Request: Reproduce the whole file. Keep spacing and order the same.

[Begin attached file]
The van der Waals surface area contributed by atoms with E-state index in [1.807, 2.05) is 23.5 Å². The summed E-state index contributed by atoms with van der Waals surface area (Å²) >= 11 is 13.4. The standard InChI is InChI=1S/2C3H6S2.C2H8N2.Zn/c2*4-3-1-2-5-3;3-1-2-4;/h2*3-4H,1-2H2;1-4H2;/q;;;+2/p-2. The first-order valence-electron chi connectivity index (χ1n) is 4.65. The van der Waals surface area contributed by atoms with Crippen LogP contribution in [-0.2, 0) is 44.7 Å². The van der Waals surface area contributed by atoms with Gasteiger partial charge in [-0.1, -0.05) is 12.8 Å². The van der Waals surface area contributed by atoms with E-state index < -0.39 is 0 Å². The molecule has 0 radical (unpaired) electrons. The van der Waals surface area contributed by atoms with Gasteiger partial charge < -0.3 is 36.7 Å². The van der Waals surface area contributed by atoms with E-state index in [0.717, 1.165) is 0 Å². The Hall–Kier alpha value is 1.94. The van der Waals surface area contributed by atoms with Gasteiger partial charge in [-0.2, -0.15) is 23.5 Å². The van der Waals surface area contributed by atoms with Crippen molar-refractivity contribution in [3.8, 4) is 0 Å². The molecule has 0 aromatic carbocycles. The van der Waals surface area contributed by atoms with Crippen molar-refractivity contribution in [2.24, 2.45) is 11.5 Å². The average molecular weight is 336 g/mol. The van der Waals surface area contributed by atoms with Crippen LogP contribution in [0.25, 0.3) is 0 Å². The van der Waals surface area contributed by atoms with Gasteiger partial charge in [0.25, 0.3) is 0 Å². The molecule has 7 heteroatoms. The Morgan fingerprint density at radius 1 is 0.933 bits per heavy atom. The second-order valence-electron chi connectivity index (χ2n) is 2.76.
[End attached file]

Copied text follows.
The van der Waals surface area contributed by atoms with E-state index in [1.807, 2.05) is 23.5 Å². The summed E-state index contributed by atoms with van der Waals surface area (Å²) >= 11 is 13.4. The standard InChI is InChI=1S/2C3H6S2.C2H8N2.Zn/c2*4-3-1-2-5-3;3-1-2-4;/h2*3-4H,1-2H2;1-4H2;/q;;;+2/p-2. The first-order valence-electron chi connectivity index (χ1n) is 4.65. The van der Waals surface area contributed by atoms with Crippen LogP contribution in [-0.2, 0) is 44.7 Å². The van der Waals surface area contributed by atoms with Gasteiger partial charge in [-0.1, -0.05) is 12.8 Å². The van der Waals surface area contributed by atoms with E-state index < -0.39 is 0 Å². The molecule has 0 radical (unpaired) electrons. The van der Waals surface area contributed by atoms with Gasteiger partial charge < -0.3 is 36.7 Å². The van der Waals surface area contributed by atoms with E-state index in [0.717, 1.165) is 0 Å². The Hall–Kier alpha value is 1.94. The van der Waals surface area contributed by atoms with Gasteiger partial charge in [-0.2, -0.15) is 23.5 Å². The van der Waals surface area contributed by atoms with Crippen molar-refractivity contribution in [3.8, 4) is 0 Å². The molecule has 0 aromatic carbocycles. The van der Waals surface area contributed by atoms with Crippen molar-refractivity contribution in [2.24, 2.45) is 11.5 Å². The average molecular weight is 336 g/mol. The van der Waals surface area contributed by atoms with Crippen LogP contribution in [0.25, 0.3) is 0 Å². The van der Waals surface area contributed by atoms with Gasteiger partial charge in [0.25, 0.3) is 0 Å². The molecule has 7 heteroatoms. The Morgan fingerprint density at radius 1 is 0.933 bits per heavy atom. The second-order valence-electron chi connectivity index (χ2n) is 2.76.